Finally, the trap density at the interface also influences the apparition of the hysteresis (Fig. 7f)114, 116, 118,119,120. Therefore, one strategy is to reduce the non-radiative recombination by lowering the interfacial trap density. Also, lessening the non-steady-state photocurrent by the effect of remanent capacitance current (capacitive effect) and ion migration improves HI in the PSCs. Moreover, engineering to tune the Fermi-level between the CSL and the perovskite materials can enhance the performance of the devices.


Among the different factors discussed in the previous section, the instability of Sn-HPs caused by oxidative stress is the most challenging issue for commercialising this technology. Proper technological development of encapsulation materials and processes is therefore vital to preserve the stability of Sn-HP. The parameters that define the efficiency of the protective encapsulant are the oxygen transmission rate (OTR) and the water vapour transmission rate (WVTR), which is widely reported and could be taken as a single reference since the two OTR and WVTR values largely correlate.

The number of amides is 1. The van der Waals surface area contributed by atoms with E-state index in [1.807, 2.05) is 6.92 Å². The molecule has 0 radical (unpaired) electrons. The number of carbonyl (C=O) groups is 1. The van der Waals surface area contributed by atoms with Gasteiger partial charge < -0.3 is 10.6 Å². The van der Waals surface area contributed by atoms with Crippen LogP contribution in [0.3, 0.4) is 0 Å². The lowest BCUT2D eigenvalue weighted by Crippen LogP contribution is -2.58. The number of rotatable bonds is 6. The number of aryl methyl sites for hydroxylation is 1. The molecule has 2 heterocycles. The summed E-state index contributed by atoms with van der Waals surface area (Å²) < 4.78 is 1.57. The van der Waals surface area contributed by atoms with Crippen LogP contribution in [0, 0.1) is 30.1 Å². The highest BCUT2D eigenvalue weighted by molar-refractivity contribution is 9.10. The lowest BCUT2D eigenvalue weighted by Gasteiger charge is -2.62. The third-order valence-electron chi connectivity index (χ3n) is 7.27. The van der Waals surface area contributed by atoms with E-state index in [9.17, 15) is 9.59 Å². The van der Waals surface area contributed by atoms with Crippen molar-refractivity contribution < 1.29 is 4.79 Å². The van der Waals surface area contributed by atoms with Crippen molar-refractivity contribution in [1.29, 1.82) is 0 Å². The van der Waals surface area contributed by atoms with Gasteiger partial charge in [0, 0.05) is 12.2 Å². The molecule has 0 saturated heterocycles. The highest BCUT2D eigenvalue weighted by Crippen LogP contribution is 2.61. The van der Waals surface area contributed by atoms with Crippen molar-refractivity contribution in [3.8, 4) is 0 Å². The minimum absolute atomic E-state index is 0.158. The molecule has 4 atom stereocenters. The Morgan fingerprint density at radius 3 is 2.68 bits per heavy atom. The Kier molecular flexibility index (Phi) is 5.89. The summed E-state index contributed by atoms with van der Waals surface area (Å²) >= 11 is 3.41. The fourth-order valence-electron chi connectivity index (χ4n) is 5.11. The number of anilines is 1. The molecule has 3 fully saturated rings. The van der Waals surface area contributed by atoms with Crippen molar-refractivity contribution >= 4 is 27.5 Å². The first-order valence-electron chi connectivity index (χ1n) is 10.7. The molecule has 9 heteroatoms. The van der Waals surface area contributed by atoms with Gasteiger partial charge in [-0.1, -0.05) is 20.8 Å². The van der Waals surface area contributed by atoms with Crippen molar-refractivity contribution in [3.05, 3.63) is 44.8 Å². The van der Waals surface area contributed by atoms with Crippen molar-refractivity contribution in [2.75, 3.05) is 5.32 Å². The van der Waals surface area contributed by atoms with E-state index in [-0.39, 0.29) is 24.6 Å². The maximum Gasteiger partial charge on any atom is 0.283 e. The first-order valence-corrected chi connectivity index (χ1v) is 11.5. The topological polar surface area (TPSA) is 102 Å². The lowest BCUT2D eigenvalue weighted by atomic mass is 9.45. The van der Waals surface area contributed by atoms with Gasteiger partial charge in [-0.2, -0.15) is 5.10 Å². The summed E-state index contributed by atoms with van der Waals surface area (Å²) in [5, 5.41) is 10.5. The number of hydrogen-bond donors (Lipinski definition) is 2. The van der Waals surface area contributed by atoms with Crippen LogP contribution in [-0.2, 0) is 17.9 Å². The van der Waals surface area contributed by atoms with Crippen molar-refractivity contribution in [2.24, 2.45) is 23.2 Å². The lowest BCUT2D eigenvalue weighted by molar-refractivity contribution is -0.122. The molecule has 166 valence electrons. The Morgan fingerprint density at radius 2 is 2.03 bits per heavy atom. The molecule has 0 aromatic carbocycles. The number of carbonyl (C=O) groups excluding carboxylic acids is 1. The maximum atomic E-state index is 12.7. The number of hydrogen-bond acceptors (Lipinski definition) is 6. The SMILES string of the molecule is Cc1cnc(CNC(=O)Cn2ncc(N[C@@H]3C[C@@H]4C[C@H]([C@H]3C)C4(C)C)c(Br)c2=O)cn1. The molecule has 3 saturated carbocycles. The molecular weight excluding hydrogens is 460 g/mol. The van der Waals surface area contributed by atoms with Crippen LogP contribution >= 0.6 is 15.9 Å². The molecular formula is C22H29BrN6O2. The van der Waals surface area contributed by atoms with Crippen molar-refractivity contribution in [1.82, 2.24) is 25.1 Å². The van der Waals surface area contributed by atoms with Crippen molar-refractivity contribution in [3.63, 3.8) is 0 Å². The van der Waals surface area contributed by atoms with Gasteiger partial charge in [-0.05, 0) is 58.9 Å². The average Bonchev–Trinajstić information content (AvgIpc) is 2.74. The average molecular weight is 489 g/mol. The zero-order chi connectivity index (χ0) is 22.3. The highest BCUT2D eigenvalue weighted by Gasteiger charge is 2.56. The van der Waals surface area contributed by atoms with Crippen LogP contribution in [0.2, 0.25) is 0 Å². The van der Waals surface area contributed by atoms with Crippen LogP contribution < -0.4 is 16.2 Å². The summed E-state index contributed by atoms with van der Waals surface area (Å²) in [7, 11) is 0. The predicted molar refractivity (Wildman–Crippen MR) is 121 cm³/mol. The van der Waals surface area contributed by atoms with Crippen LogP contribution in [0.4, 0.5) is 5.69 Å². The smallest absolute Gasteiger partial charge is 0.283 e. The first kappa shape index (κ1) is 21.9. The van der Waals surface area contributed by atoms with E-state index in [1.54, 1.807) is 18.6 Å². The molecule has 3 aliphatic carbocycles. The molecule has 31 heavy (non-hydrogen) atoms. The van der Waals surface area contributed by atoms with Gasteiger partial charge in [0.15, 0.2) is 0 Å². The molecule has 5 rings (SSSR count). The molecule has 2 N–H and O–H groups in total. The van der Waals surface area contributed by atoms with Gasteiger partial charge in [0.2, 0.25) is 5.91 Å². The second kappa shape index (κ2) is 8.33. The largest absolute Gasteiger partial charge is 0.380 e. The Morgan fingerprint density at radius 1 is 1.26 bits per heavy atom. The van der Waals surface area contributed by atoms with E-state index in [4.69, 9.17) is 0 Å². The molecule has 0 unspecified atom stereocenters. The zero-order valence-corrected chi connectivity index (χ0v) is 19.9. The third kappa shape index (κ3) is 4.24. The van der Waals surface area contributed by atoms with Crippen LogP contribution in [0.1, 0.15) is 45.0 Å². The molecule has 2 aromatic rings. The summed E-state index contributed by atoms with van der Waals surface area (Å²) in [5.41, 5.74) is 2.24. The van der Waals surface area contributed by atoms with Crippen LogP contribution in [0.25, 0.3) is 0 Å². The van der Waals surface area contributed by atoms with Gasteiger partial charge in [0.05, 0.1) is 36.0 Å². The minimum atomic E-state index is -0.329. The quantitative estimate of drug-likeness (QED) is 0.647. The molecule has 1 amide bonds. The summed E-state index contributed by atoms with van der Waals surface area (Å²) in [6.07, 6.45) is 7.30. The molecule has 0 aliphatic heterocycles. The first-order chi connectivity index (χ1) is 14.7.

In the case of rigid devices (prepared on glass or silicon solar cells, for instance), the glass encapsulation employing a properly selected sealant and eventually a desiccator should guarantee an adequate encapsulation. For Pb-HPs, this improves the operational stability of solar cells dramatically121,122,123. Care must be devoted to the sealant’s chemical compatibility and mechanical properties; however, we are confident that the main achievement demonstrated with Pb-HPs could be transferred to tin counterparts124.